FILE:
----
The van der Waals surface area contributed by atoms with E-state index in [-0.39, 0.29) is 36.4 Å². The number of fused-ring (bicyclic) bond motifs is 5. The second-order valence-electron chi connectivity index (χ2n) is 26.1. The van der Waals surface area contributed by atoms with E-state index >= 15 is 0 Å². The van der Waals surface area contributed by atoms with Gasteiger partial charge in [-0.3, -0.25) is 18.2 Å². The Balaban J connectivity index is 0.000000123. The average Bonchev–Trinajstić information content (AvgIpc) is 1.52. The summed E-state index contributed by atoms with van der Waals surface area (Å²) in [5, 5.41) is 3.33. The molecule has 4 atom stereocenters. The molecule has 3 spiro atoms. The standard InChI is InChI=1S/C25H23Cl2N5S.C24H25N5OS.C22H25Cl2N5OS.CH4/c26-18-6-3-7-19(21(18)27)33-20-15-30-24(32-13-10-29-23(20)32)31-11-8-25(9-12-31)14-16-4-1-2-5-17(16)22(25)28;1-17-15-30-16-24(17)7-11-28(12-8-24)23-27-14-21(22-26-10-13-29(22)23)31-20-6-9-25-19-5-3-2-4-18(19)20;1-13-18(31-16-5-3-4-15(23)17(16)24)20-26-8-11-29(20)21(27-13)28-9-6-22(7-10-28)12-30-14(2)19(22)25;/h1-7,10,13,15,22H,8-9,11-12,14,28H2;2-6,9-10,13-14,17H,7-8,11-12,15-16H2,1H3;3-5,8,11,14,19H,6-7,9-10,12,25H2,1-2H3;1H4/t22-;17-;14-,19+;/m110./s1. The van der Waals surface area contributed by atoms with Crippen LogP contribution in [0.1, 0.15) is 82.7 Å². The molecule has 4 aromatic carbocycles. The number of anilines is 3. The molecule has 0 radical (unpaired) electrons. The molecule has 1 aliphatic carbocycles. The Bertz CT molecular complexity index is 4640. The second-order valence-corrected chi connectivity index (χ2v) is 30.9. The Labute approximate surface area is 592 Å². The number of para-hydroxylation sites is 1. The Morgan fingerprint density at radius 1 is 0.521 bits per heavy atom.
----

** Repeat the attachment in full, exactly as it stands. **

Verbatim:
The van der Waals surface area contributed by atoms with E-state index in [-0.39, 0.29) is 36.4 Å². The number of fused-ring (bicyclic) bond motifs is 5. The second-order valence-electron chi connectivity index (χ2n) is 26.1. The van der Waals surface area contributed by atoms with E-state index >= 15 is 0 Å². The van der Waals surface area contributed by atoms with Gasteiger partial charge in [-0.3, -0.25) is 18.2 Å². The Balaban J connectivity index is 0.000000123. The average Bonchev–Trinajstić information content (AvgIpc) is 1.52. The summed E-state index contributed by atoms with van der Waals surface area (Å²) in [5, 5.41) is 3.33. The molecule has 4 atom stereocenters. The molecule has 3 spiro atoms. The standard InChI is InChI=1S/C25H23Cl2N5S.C24H25N5OS.C22H25Cl2N5OS.CH4/c26-18-6-3-7-19(21(18)27)33-20-15-30-24(32-13-10-29-23(20)32)31-11-8-25(9-12-31)14-16-4-1-2-5-17(16)22(25)28;1-17-15-30-16-24(17)7-11-28(12-8-24)23-27-14-21(22-26-10-13-29(22)23)31-20-6-9-25-19-5-3-2-4-18(19)20;1-13-18(31-16-5-3-4-15(23)17(16)24)20-26-8-11-29(20)21(27-13)28-9-6-22(7-10-28)12-30-14(2)19(22)25;/h1-7,10,13,15,22H,8-9,11-12,14,28H2;2-6,9-10,13-14,17H,7-8,11-12,15-16H2,1H3;3-5,8,11,14,19H,6-7,9-10,12,25H2,1-2H3;1H4/t22-;17-;14-,19+;/m110./s1. The van der Waals surface area contributed by atoms with Crippen LogP contribution in [0.1, 0.15) is 82.7 Å². The molecule has 4 aromatic carbocycles. The number of anilines is 3. The molecule has 0 radical (unpaired) electrons. The molecule has 1 aliphatic carbocycles. The Bertz CT molecular complexity index is 4640. The second-order valence-corrected chi connectivity index (χ2v) is 30.9. The Labute approximate surface area is 592 Å². The number of para-hydroxylation sites is 1. The Morgan fingerprint density at radius 1 is 0.521 bits per heavy atom.